Apply before November 15 for student loan forgiveness. here’s why
Whatever happens with the current legal challenges at student loan debt forgivenessyou must submit your application before November 15 to receive up to $20,000 in relief before payments resume next year.
Borrowers technically have until the end of 2023 to file for forgiveness, but experts say applying earlier could reduce your loan repayments or wipe out your balance, putting you in a better financial position come January. The Biden administration is also urging borrowers to apply before the Nov. 15 deadline.
(Click on the image below to register for our Student Loan Forgiveness Webinar November 15 at 6 p.m. EST. Senior reporter Alex Gailey and student loan expert Robert Farrington will review Biden’s relief plan, where it stands legally – and answer questions)
student loan specialist Robert Farrington say it legal challenges surrounding loan forgiveness could continue for months, leading to potential stops and starts in the process. But if borrowers start getting debt relief, it will become much harder to get back, he says.
“The urgency is simple: the administration wants to cancel as much debt as possible as quickly as possible,” said Farrington, the founder of The College Investor, an online resource for student loans. “It’s really hard to put the cat back in the bag. Once forgiveness actually starts on loans, it would be very difficult for anyone to stop it.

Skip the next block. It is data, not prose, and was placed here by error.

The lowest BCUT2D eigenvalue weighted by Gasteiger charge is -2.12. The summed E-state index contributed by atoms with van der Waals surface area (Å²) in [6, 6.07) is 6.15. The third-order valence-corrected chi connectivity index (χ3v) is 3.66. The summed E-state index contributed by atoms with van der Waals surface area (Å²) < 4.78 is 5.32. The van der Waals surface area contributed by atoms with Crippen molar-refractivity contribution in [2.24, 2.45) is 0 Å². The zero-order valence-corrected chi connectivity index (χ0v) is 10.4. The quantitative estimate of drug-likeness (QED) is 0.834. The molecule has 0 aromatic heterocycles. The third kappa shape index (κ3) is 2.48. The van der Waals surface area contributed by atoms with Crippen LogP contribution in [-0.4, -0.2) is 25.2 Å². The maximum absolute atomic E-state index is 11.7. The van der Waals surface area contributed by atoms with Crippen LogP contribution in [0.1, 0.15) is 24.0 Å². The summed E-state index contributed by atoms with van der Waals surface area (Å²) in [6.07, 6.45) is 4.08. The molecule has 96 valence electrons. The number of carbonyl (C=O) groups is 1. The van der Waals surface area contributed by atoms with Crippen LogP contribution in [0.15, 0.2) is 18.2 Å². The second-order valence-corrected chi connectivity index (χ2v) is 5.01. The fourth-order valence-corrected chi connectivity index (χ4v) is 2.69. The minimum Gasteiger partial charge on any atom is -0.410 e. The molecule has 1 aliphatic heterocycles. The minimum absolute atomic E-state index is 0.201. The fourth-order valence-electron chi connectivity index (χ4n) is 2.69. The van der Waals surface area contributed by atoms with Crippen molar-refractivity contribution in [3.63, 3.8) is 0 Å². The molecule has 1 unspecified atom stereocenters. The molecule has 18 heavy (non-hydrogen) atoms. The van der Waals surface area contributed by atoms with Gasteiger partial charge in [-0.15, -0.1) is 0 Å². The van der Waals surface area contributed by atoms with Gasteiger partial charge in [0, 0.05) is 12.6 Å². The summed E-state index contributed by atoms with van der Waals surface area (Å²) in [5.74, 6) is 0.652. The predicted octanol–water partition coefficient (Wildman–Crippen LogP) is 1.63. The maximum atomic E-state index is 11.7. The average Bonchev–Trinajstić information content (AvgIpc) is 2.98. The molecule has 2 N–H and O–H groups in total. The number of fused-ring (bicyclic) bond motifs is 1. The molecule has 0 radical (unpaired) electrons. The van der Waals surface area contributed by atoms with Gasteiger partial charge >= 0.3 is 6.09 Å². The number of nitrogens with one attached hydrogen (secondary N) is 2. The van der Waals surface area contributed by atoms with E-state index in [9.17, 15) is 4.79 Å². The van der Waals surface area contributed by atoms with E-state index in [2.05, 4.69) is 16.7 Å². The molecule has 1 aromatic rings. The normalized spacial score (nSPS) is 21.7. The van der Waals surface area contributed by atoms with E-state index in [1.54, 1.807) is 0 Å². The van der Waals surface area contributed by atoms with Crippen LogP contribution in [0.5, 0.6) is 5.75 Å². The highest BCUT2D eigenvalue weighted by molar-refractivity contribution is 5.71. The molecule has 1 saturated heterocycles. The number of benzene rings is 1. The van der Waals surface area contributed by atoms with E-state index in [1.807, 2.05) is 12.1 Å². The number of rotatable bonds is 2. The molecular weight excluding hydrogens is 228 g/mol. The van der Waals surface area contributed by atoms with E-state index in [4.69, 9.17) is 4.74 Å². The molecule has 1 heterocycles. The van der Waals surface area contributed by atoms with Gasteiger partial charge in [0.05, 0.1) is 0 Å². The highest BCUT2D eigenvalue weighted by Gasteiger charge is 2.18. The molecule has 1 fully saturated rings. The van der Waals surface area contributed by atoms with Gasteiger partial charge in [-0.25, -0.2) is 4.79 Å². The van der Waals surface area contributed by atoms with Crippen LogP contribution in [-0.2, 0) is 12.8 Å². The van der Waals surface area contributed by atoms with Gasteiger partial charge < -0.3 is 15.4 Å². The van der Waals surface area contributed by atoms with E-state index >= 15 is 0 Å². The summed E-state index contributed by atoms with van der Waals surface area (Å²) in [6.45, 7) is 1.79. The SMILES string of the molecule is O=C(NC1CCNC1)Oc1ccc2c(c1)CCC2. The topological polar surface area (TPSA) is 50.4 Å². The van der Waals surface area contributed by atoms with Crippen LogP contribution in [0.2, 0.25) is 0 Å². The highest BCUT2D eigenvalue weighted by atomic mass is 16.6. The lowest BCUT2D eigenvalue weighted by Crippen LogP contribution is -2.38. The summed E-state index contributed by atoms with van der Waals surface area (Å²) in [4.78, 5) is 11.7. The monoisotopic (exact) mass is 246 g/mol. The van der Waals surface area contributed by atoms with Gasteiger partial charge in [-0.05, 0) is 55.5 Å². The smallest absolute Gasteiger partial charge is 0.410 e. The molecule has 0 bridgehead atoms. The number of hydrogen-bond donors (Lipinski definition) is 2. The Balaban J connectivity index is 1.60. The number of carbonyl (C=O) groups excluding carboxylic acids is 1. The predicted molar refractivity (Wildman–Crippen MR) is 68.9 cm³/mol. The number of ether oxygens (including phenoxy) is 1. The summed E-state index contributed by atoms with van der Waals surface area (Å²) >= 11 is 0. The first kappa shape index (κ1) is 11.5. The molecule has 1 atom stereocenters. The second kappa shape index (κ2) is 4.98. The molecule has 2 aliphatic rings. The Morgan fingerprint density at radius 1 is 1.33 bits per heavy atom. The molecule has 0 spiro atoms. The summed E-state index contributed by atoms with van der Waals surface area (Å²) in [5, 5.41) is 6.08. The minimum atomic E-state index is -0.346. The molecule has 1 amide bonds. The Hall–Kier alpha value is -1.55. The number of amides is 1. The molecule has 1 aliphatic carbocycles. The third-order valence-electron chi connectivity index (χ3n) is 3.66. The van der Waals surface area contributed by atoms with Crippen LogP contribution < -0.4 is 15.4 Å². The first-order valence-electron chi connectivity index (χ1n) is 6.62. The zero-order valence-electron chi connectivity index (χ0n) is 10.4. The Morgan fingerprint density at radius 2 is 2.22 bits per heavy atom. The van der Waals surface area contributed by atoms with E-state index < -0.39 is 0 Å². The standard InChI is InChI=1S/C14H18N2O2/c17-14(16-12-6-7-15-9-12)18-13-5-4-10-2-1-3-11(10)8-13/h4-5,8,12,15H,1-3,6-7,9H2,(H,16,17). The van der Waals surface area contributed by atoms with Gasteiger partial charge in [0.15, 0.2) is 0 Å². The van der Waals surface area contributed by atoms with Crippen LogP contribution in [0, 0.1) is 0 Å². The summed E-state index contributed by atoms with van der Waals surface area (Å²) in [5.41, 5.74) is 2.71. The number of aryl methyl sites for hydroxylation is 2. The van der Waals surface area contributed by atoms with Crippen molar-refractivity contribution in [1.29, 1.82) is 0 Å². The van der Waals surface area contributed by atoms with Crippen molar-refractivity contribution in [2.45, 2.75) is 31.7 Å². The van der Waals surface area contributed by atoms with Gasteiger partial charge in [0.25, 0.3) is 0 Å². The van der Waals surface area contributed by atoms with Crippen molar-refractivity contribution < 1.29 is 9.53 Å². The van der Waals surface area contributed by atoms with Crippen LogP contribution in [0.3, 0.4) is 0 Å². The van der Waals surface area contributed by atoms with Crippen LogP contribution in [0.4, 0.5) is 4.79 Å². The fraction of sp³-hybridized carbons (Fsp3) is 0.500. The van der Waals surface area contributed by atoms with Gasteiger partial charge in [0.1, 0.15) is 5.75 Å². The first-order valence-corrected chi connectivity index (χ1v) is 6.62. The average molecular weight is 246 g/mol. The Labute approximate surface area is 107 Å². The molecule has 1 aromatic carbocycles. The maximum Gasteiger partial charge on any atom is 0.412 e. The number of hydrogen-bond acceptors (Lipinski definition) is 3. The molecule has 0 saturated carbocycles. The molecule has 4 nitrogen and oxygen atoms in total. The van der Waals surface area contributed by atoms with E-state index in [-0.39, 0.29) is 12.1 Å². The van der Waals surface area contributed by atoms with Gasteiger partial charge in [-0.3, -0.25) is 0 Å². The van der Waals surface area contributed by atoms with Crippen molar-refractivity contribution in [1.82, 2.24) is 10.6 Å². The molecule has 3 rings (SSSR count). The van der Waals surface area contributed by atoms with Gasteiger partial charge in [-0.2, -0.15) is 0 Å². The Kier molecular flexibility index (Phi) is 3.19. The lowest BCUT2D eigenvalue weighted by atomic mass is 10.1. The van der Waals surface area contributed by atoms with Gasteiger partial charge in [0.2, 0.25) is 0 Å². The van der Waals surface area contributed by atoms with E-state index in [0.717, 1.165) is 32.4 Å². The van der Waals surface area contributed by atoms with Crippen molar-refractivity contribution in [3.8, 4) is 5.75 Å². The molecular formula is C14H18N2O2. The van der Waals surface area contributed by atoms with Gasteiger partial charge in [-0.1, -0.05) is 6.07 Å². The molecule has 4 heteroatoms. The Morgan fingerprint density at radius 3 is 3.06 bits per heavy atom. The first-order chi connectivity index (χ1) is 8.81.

President Joe Biden’s student loan relief was held in court for weeks after a series of lawsuits from Republican-run states and conservative groups. One of the lawsuits successfully blocked the plan in federal court, and it’s not yet clear whether the Biden administration will be able to deliver massive student loan forgiveness to millions of borrowers as promised.
“The biggest challenge for student loans is the appeal in the 8th Circuit Court right now,” Farrington said. “They’ve been sitting on the case for two weeks, and no one really knows why.”
Regardless of what happens in court, it’s worth setting aside a few minutes of your day to apply for that one-time debt relief. Applying is simple and easy – here’s a step-by-step guide on how to apply and what to expect next:
Step-by-step guide on how to apply for student loan forgiveness